Now that spring has arrived, so has peak tornado and flash flood season. I have a love-hate relationship with cumulonimbus clouds. I love the dramatic lightning displays and majesty of the huge storm systems. I hate the hail, tornadoes, and flash flooding they bring.
The spring of last year brought deadly twin tornadoes that wiped out the nearby town of Pilger, just a few miles away from my home in Norfolk, Nebraska. I remember driving past the devastated town, wrecked farms and landscape every week last spring and summer.
Earlier, in October of 2013, a large, wedge tornado went through the Wayne, Nebraska vicinity and destroyed an area of that town. Some of the devastation happened less than a mile from my father’s home. The tornados that happened in the United States that year, occurred during the centennial year of the deadliest storm outbreak in Nebraska’s history.
The infamous Omaha Tornadoes of March 23, 1913 were the epicenter of a series of tornadoes and floods that ruined Easter Sunday across much of America’s heartland. The Omaha storms were the deadliest ones in Nebraska history. By the time it was over, seven tornadoes had killed 101 people and injured 350. No other major tornado event would affect Omaha until 1975.
On this day in 1913 another F4 tornado went through Missouri and another deadly F4 hit Terre Haute, Indiana that killed 21 people. The Nebraska, Iowa, Missouri outbreak of March 23rd affected an area hundreds of miles long. 70 more deaths and another 250 injuries need to be added to the death toll that day.
Weather historians agree that several tornadoes struck Nebraska and Iowa between 5:00 and 8:30 Easter night. Additional tornadoes were reported near Des Moines, Iowa and into Northwest Missouri.
There were no such technologies as radio, television, color radar nor orbiting NOAA satellites in 1913, so few people had advance knowledge of approaching severe weather. There were some people who did use the existing technology of the times to try to alleviate the impact of severe thunderstorms.
Mindful weather observers have watched and recorded data from direct experience and barometric readings for many decades. Barometric pressure readings may begin to fall several hours or even a few days in advance of approaching supercell formation conditions. As conditions worsen, the barometric pressure drops quite rapidly with the approach of a severe thunderstorm (meso-cyclone) with its upward spiraling wind updrafts.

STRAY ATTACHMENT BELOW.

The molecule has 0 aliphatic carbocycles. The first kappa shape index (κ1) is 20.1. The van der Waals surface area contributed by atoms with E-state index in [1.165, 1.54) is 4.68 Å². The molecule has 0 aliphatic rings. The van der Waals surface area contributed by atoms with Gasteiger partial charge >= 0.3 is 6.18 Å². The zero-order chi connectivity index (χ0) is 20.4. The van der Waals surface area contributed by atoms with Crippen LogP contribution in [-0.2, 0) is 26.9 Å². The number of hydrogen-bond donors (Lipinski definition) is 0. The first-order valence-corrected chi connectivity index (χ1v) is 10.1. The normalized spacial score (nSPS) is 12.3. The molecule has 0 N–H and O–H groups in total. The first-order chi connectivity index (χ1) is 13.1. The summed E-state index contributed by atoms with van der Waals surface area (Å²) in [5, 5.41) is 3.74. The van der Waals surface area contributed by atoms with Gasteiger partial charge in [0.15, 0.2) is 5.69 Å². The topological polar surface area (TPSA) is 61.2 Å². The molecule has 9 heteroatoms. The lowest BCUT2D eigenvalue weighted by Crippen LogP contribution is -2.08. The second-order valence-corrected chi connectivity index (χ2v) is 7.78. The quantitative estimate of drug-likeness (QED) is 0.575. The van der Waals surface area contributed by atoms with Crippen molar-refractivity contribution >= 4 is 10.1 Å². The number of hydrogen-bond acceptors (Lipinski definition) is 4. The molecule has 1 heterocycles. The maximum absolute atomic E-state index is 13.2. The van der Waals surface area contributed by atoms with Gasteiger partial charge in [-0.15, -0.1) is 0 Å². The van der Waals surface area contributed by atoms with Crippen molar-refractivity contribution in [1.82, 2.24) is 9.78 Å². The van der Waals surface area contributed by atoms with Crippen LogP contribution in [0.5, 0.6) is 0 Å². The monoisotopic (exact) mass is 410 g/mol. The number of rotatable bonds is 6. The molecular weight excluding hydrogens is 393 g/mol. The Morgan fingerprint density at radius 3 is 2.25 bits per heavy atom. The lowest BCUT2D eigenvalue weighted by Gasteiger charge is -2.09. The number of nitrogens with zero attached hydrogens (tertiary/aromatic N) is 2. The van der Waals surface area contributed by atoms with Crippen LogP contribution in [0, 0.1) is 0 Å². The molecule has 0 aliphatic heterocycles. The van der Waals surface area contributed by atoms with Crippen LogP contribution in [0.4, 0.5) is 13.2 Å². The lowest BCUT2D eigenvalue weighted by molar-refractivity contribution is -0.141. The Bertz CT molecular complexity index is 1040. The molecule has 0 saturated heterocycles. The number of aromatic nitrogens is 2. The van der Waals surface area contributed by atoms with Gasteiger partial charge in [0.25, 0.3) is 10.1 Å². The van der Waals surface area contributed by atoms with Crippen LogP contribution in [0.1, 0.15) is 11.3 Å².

Average, normal barometric pressure in the Omaha area is approximately 30.00 inches, give or take a few hundredths. At 7:00AM on Easter morning, 1913, the Omaha Weather Bureau recorded 28.50 inches. The official readings steadily dropped until 6:00PM, when the big tornado hit. The bureau recorded an official 27.90 inches at that time.
At the same time, the corporate president of Union Pacific Railroad noticed his recording barometer, located in his office, showed an unofficial low reading of 27.70 inches. He instantly became worried, so he telegraphed warnings to trains approaching the Omaha vicinity to proceed with watchfulness and extreme caution because the potential for tornadoes was very likely.
Unfortunately, because radio broadcasting was not possible at that time and just telephones and telegraphy were the only instant media, the vast majority of the population was unaware of the impending disaster that was about to happen to them.
The deadly Omaha area tornado outbreak came to life at 5:00PM two counties north of Omaha near Burt, Nebraska and Monona, Iowa. Half an hour later a funnel appeared at the northeastern edge of Lincoln, Nebraska, at the same time, another one appeared southwest of Omaha and traveled as far as Harrison, Iowa.
The worst one hit the ground at 5:45 just outside of Omaha in Sarpy County. It tracked through the town of Ralston and killed seven people there. Soon, the funnel cut a quarter mile wide swath across Omaha. It totally destroyed many businesses in downtown Omaha along with 600 homes leveled, and over 1,100 badly damaged. 94 people died in Omaha during this particular tornado. Two children died in Harrison County, Iowa when the same funnel crossed into that state.
The Yutan tornado dropped from the clouds around 6:15. It destroyed the northern half of Yutan, Nebraska and tracked to Logan, Iowa. 20 people lost their lives in that tornado. At the same time, a twister hit the ground in Otoe County, passed near the town of Syracuse and smashed into Berlin, Nebraska (now called Otoe). The death toll reached 25 from that incident. A seventh tornado was small and short-lived. The F2 traveled only five miles near Pawnee, Nebraska, then lifted back into the clouds. Nobody was killed nor hurt in that one.
When the total casualties and damage is tallied from all the outbreaks that day in Illinois, Indiana, Iowa, Michigan, Missouri, and Nebraska, a total of 19 recorded tornadoes killed 241 people and $9,680,000 in 1913 dollars were reported.
That same cluster of severe weather systems was the start of the terrible phenomenon associated with the Great Flood of 1913. The 24th and 25th brought very heavy downpours to much of the Midwest and portions of New York State. Widespread severe flooding affected much of that area.